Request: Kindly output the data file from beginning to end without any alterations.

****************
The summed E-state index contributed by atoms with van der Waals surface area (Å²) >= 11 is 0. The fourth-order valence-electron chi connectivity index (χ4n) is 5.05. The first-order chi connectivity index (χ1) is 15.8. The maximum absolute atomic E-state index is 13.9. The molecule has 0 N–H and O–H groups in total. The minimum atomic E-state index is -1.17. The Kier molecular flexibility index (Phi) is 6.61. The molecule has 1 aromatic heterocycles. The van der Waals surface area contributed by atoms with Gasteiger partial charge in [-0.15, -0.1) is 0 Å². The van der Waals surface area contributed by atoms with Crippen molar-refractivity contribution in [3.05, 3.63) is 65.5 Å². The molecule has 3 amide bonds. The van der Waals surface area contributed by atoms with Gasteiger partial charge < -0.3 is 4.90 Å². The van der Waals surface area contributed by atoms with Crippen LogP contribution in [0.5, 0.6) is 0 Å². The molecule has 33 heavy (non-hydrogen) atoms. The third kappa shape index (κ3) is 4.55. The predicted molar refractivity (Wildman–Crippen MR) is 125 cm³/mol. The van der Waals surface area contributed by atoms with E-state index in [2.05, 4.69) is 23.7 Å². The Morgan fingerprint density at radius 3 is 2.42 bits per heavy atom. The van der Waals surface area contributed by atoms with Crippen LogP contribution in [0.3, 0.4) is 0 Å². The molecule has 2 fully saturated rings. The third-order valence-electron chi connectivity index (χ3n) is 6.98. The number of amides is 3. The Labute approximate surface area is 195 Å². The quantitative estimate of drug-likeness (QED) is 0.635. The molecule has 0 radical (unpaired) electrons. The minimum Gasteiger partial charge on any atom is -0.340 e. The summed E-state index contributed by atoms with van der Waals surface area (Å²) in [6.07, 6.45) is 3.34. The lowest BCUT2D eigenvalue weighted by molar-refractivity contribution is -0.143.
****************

The summed E-state index contributed by atoms with van der Waals surface area (Å²) >= 11 is 0. The fourth-order valence-electron chi connectivity index (χ4n) is 5.05. The first-order chi connectivity index (χ1) is 15.8. The maximum absolute atomic E-state index is 13.9. The molecule has 0 N–H and O–H groups in total. The minimum atomic E-state index is -1.17. The Kier molecular flexibility index (Phi) is 6.61. The molecule has 1 aromatic heterocycles. The van der Waals surface area contributed by atoms with Gasteiger partial charge in [-0.15, -0.1) is 0 Å². The van der Waals surface area contributed by atoms with Crippen molar-refractivity contribution in [3.05, 3.63) is 65.5 Å². The molecule has 3 amide bonds. The van der Waals surface area contributed by atoms with Gasteiger partial charge < -0.3 is 4.90 Å². The van der Waals surface area contributed by atoms with Crippen LogP contribution in [0.5, 0.6) is 0 Å². The molecule has 33 heavy (non-hydrogen) atoms. The third kappa shape index (κ3) is 4.55. The predicted molar refractivity (Wildman–Crippen MR) is 125 cm³/mol. The van der Waals surface area contributed by atoms with E-state index in [2.05, 4.69) is 23.7 Å². The Morgan fingerprint density at radius 3 is 2.42 bits per heavy atom. The van der Waals surface area contributed by atoms with Crippen LogP contribution in [0.3, 0.4) is 0 Å². The molecule has 2 fully saturated rings. The third-order valence-electron chi connectivity index (χ3n) is 6.98. The number of amides is 3. The Labute approximate surface area is 195 Å². The quantitative estimate of drug-likeness (QED) is 0.635. The molecule has 0 radical (unpaired) electrons. The minimum Gasteiger partial charge on any atom is -0.340 e. The summed E-state index contributed by atoms with van der Waals surface area (Å²) in [6.07, 6.45) is 3.34. The lowest BCUT2D eigenvalue weighted by molar-refractivity contribution is -0.143.